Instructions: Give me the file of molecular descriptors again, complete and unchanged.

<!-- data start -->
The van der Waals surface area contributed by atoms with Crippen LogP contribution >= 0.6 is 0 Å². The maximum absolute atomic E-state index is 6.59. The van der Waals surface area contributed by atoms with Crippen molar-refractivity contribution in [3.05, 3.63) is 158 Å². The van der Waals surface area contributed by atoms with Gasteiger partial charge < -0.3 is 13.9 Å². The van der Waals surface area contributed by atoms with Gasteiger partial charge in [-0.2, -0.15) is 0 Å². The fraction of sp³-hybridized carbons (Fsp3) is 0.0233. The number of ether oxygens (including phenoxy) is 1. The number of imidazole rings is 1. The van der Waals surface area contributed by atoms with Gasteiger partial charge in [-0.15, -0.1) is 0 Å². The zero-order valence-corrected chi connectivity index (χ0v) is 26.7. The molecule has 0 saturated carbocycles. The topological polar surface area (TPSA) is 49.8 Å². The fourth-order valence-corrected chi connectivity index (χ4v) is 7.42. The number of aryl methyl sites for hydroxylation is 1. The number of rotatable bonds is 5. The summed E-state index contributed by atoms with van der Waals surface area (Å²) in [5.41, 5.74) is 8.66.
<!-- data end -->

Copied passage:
The van der Waals surface area contributed by atoms with Crippen LogP contribution >= 0.6 is 0 Å². The maximum absolute atomic E-state index is 6.59. The van der Waals surface area contributed by atoms with Crippen molar-refractivity contribution in [3.05, 3.63) is 158 Å². The van der Waals surface area contributed by atoms with Gasteiger partial charge < -0.3 is 13.9 Å². The van der Waals surface area contributed by atoms with Gasteiger partial charge in [-0.2, -0.15) is 0 Å². The fraction of sp³-hybridized carbons (Fsp3) is 0.0233. The number of ether oxygens (including phenoxy) is 1. The number of imidazole rings is 1. The van der Waals surface area contributed by atoms with Gasteiger partial charge in [-0.15, -0.1) is 0 Å². The zero-order valence-corrected chi connectivity index (χ0v) is 26.7. The molecule has 0 saturated carbocycles. The topological polar surface area (TPSA) is 49.8 Å². The fourth-order valence-corrected chi connectivity index (χ4v) is 7.42. The number of aryl methyl sites for hydroxylation is 1. The number of rotatable bonds is 5. The summed E-state index contributed by atoms with van der Waals surface area (Å²) in [5.41, 5.74) is 8.66.